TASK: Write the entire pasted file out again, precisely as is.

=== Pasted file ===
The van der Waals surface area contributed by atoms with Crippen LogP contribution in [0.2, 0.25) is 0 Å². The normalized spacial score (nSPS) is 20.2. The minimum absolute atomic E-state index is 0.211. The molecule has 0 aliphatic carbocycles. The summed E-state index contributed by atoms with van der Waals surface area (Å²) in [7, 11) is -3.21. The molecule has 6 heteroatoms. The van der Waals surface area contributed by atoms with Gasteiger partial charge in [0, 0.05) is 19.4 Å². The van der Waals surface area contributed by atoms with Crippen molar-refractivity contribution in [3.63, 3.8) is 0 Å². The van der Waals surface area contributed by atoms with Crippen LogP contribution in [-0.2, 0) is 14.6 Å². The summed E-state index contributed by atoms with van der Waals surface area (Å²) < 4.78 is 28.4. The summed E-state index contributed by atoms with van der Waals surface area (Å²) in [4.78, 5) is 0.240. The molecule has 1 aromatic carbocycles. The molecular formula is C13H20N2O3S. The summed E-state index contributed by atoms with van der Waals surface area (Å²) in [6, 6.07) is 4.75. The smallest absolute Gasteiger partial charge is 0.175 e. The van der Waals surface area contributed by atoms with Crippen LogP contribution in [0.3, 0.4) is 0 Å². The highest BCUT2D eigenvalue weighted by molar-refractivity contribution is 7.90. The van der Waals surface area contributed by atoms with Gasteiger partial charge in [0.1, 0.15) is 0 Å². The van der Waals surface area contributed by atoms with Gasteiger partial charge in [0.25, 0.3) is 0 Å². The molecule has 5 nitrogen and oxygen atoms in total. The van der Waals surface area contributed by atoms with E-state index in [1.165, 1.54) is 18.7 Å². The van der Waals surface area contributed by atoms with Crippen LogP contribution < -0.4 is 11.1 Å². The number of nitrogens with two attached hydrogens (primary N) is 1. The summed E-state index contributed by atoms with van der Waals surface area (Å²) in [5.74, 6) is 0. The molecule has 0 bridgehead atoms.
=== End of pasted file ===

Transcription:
The van der Waals surface area contributed by atoms with Crippen LogP contribution in [0.2, 0.25) is 0 Å². The normalized spacial score (nSPS) is 20.2. The minimum absolute atomic E-state index is 0.211. The molecule has 0 aliphatic carbocycles. The summed E-state index contributed by atoms with van der Waals surface area (Å²) in [7, 11) is -3.21. The molecule has 6 heteroatoms. The van der Waals surface area contributed by atoms with Gasteiger partial charge in [0, 0.05) is 19.4 Å². The van der Waals surface area contributed by atoms with Crippen molar-refractivity contribution in [3.63, 3.8) is 0 Å². The van der Waals surface area contributed by atoms with Crippen LogP contribution in [-0.2, 0) is 14.6 Å². The summed E-state index contributed by atoms with van der Waals surface area (Å²) < 4.78 is 28.4. The summed E-state index contributed by atoms with van der Waals surface area (Å²) in [4.78, 5) is 0.240. The molecule has 1 aromatic carbocycles. The molecular formula is C13H20N2O3S. The summed E-state index contributed by atoms with van der Waals surface area (Å²) in [6, 6.07) is 4.75. The smallest absolute Gasteiger partial charge is 0.175 e. The van der Waals surface area contributed by atoms with Crippen LogP contribution in [0.3, 0.4) is 0 Å². The highest BCUT2D eigenvalue weighted by molar-refractivity contribution is 7.90. The van der Waals surface area contributed by atoms with Gasteiger partial charge in [0.1, 0.15) is 0 Å². The van der Waals surface area contributed by atoms with Gasteiger partial charge in [0.25, 0.3) is 0 Å². The molecule has 5 nitrogen and oxygen atoms in total. The van der Waals surface area contributed by atoms with E-state index in [1.165, 1.54) is 18.7 Å². The van der Waals surface area contributed by atoms with Crippen LogP contribution < -0.4 is 11.1 Å². The number of nitrogens with two attached hydrogens (primary N) is 1. The summed E-state index contributed by atoms with van der Waals surface area (Å²) in [5.74, 6) is 0. The molecule has 0 bridgehead atoms.